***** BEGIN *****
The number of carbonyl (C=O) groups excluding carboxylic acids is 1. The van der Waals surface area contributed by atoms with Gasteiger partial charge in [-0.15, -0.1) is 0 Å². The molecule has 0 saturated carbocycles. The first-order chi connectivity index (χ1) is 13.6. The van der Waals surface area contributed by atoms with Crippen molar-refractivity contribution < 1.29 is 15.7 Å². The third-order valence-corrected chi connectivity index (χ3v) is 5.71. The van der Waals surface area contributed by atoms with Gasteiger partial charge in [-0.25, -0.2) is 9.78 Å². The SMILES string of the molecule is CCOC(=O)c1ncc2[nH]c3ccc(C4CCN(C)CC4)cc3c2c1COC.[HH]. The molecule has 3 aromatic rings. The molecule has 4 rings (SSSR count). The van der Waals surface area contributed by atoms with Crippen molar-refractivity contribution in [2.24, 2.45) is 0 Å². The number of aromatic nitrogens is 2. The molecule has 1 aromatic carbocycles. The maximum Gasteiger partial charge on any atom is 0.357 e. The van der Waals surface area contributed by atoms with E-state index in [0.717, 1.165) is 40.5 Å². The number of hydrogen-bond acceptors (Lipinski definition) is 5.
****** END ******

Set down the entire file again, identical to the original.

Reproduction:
The number of carbonyl (C=O) groups excluding carboxylic acids is 1. The van der Waals surface area contributed by atoms with Gasteiger partial charge in [-0.15, -0.1) is 0 Å². The molecule has 0 saturated carbocycles. The first-order chi connectivity index (χ1) is 13.6. The van der Waals surface area contributed by atoms with Crippen molar-refractivity contribution < 1.29 is 15.7 Å². The third-order valence-corrected chi connectivity index (χ3v) is 5.71. The van der Waals surface area contributed by atoms with Gasteiger partial charge in [-0.25, -0.2) is 9.78 Å². The SMILES string of the molecule is CCOC(=O)c1ncc2[nH]c3ccc(C4CCN(C)CC4)cc3c2c1COC.[HH]. The molecule has 3 aromatic rings. The molecule has 4 rings (SSSR count). The van der Waals surface area contributed by atoms with Crippen molar-refractivity contribution in [2.24, 2.45) is 0 Å². The number of aromatic nitrogens is 2. The molecule has 1 aromatic carbocycles. The maximum Gasteiger partial charge on any atom is 0.357 e. The van der Waals surface area contributed by atoms with E-state index in [0.717, 1.165) is 40.5 Å². The number of hydrogen-bond acceptors (Lipinski definition) is 5.